Phil Gowers, chairman of the Hampshire and Isle of Wight Local Dental Committee, said the decrease was 'cataclysmic' and that greater financial support was needed.
'There's been a slow erosion of funding for decades,' he said. 'It's now reached the point where it's just not sustainable and we've seen this with contracts being handed back.
'We need more money – that's the bottom line. There has to be more investment so that we can create the preventative system we need.'
But he added that there were 'potential' improvements being developed in the city that would see extra spaces provided.
Smile Dental Care opened a new NHS dental surgery in the former Hanway Medical Practice building in Buckland in June but its spaces were filled up within two weeks having been 'inundated' with calls.
This followed in the wake of the 2019 closure of Colosseum Dental Group and its three practices which left an estimated 20,000 people without an NHS dentist.
The woeful situation sparked The News’s ‘Kick in the Teeth’ campaign, which demanded a radical overhaul of Portsmouth’s decaying dental industry.
Politicians threw their weight behind the effort and have now warned that the latest revelation demonstrated the 'desperate' need for more work to be done in the city.
Stephen Morgan, the Labour MP for Portsmouth South, who has raised the issue in parliament, urged the government to step up its efforts to increase provision.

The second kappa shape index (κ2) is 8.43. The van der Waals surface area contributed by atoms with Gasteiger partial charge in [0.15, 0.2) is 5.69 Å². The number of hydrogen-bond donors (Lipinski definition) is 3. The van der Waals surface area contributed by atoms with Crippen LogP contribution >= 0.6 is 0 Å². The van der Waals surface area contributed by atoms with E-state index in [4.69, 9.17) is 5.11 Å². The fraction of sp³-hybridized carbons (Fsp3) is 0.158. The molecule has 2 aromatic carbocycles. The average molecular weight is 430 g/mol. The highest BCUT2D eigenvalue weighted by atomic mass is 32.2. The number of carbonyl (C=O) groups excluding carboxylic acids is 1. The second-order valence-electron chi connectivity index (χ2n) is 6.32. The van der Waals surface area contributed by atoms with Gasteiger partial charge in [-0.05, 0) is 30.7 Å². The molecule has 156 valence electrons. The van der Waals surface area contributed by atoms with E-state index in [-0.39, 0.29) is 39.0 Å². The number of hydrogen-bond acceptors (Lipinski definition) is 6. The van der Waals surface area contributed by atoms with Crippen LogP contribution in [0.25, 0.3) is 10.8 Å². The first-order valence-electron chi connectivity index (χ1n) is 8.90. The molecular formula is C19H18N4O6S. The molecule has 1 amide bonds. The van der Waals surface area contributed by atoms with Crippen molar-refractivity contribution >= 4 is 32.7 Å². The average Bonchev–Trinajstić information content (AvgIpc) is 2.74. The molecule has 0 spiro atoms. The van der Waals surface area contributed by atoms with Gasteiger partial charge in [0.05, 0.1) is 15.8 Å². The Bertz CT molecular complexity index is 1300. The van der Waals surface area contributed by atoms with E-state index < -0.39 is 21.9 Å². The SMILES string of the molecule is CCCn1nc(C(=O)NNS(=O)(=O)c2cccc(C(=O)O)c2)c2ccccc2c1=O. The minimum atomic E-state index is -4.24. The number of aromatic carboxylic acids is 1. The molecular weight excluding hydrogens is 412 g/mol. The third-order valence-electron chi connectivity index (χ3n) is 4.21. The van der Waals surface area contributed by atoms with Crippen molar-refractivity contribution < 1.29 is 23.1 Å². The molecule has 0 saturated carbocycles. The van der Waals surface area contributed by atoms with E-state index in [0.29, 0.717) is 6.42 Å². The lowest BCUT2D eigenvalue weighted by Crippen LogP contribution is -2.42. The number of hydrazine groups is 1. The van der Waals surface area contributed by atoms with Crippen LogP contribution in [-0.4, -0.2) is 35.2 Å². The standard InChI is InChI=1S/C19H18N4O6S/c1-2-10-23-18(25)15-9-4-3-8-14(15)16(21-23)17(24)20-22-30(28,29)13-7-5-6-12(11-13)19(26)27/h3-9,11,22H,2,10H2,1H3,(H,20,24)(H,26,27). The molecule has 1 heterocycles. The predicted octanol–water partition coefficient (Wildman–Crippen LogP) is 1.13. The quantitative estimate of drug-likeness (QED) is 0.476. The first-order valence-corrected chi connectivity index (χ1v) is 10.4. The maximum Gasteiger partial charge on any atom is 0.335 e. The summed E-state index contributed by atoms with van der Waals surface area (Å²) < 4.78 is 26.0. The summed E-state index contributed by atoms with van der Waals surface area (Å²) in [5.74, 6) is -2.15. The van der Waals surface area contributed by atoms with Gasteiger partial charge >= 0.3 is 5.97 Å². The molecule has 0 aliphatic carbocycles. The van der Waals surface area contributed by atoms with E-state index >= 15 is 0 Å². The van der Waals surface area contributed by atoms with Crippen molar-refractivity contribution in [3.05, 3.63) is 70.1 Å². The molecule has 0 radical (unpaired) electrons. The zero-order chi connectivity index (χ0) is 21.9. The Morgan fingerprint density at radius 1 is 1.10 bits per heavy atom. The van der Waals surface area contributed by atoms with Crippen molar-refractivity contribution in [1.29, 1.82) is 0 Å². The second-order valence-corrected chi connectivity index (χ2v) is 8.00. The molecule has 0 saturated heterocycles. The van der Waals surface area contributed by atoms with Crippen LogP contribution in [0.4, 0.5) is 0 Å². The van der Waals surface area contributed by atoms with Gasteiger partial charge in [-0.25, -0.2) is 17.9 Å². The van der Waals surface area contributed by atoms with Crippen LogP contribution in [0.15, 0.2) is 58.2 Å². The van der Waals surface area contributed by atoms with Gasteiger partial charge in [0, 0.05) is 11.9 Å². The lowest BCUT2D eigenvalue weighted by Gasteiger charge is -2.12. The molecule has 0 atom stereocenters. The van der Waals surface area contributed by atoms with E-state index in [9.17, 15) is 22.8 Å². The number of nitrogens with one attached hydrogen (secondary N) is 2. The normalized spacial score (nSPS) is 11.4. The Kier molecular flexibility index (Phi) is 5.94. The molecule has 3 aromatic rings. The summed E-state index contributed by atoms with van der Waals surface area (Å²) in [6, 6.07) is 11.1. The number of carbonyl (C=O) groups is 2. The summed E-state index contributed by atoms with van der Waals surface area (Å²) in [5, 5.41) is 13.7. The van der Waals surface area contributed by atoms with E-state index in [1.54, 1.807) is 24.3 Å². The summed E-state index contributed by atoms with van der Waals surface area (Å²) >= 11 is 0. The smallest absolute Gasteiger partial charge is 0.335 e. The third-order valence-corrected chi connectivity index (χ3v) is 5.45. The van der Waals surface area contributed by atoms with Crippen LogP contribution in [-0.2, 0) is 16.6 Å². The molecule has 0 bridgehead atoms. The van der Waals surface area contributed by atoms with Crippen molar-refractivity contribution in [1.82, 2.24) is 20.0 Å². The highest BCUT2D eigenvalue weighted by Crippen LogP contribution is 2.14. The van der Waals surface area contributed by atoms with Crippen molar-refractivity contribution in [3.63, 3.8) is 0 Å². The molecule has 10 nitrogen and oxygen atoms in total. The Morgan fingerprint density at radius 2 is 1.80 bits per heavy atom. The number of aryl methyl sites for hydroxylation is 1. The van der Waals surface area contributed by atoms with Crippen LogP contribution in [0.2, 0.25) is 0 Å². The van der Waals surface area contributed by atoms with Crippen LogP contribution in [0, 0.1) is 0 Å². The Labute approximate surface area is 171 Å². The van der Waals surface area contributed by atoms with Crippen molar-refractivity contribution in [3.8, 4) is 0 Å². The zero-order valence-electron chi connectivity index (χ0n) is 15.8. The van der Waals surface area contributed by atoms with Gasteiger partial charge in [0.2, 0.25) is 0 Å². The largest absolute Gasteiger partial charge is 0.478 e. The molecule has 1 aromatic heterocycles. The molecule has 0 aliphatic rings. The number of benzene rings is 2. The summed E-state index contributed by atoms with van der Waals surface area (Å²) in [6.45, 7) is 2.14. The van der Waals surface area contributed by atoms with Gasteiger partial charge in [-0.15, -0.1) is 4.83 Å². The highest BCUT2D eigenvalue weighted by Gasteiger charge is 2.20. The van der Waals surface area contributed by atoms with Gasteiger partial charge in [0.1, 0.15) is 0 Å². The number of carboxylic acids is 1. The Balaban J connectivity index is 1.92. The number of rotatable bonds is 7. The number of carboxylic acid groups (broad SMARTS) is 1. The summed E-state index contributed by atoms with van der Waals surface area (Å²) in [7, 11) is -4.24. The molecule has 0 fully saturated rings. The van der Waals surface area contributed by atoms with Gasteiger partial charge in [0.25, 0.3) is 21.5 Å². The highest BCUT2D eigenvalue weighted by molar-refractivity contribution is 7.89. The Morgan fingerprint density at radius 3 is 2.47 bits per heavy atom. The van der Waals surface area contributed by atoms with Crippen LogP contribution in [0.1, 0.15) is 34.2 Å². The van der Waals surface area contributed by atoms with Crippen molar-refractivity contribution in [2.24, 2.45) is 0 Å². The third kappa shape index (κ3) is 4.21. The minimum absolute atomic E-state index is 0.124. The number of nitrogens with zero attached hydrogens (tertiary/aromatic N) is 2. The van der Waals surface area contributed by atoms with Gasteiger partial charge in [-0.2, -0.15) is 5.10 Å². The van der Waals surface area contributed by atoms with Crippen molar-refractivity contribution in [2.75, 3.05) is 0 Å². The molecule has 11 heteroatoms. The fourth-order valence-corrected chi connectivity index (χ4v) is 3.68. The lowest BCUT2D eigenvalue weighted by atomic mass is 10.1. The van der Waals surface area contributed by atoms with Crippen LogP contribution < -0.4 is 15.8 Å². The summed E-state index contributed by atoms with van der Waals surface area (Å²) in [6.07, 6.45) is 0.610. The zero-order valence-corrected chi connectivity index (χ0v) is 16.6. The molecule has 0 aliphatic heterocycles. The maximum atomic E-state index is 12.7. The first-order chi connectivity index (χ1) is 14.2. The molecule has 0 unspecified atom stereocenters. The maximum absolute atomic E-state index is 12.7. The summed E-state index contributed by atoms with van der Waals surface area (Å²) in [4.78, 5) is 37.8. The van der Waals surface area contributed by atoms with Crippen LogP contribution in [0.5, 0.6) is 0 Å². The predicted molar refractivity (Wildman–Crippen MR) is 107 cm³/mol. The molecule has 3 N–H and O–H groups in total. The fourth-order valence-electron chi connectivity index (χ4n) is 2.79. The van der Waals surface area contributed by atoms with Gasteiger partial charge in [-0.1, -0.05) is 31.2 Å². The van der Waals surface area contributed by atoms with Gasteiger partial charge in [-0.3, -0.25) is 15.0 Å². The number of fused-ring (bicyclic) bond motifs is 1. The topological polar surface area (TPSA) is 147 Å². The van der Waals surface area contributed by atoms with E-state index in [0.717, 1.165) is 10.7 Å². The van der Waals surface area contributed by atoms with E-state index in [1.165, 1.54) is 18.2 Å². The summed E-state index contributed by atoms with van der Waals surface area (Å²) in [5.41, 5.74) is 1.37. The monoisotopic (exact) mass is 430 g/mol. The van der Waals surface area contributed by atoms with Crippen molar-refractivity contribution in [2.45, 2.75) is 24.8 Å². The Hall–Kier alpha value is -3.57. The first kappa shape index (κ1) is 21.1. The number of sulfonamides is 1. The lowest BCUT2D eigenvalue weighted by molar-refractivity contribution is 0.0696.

'For far too long Portsmouth people have been struggling to find appointments,' he said. 'Spiralling waiting lists and closures of practices across our city add to concerns I share with many that we are sleepwalking into generational damage to patient care.
'Good oral health is good health full stop, yet we know that millions of patients struggle to get access to NHS dentistry as practices struggle to fill vacancies, with many patients falling through the cracks.'
Across England and Wales, more than 2,500 dental posts have been lost, leaving patients waiting years for routine check-ups.
The British Dental Association has warned this could be exacerbated with 'significant numbers' of dentists planning to leave the NHS due to 'years of failed contracts and underfunding'.
'NHS dentistry is hanging by a thread, because without NHS dentists, there will be no NHS dentistry,' Shawn Charlwood, the chairman of its general dental practice committee, said.
'It’s a really serious situation and every dentist that is lost or every vacancy for NHS dentistry that remains unfilled affects thousands of patients in terms of care and their ability to access care.'
He said the pandemic had accelerated the decline in numbers and that there was now an 'exodus' in the sector.
An NHS spokesman said: 'The NHS has taken unprecedented action to support NHS dentists throughout the pandemic by providing additional funding for practices unable to deliver their usual levels of activity, alongside rapidly setting up 600 urgent dental centres across England so patient services could be maintained during the pandemic.
'People should continue to come forward for the dental care they need and the care and treatment of people who need it most should be prioritised.'
A message from the Editor, Mark Waldron
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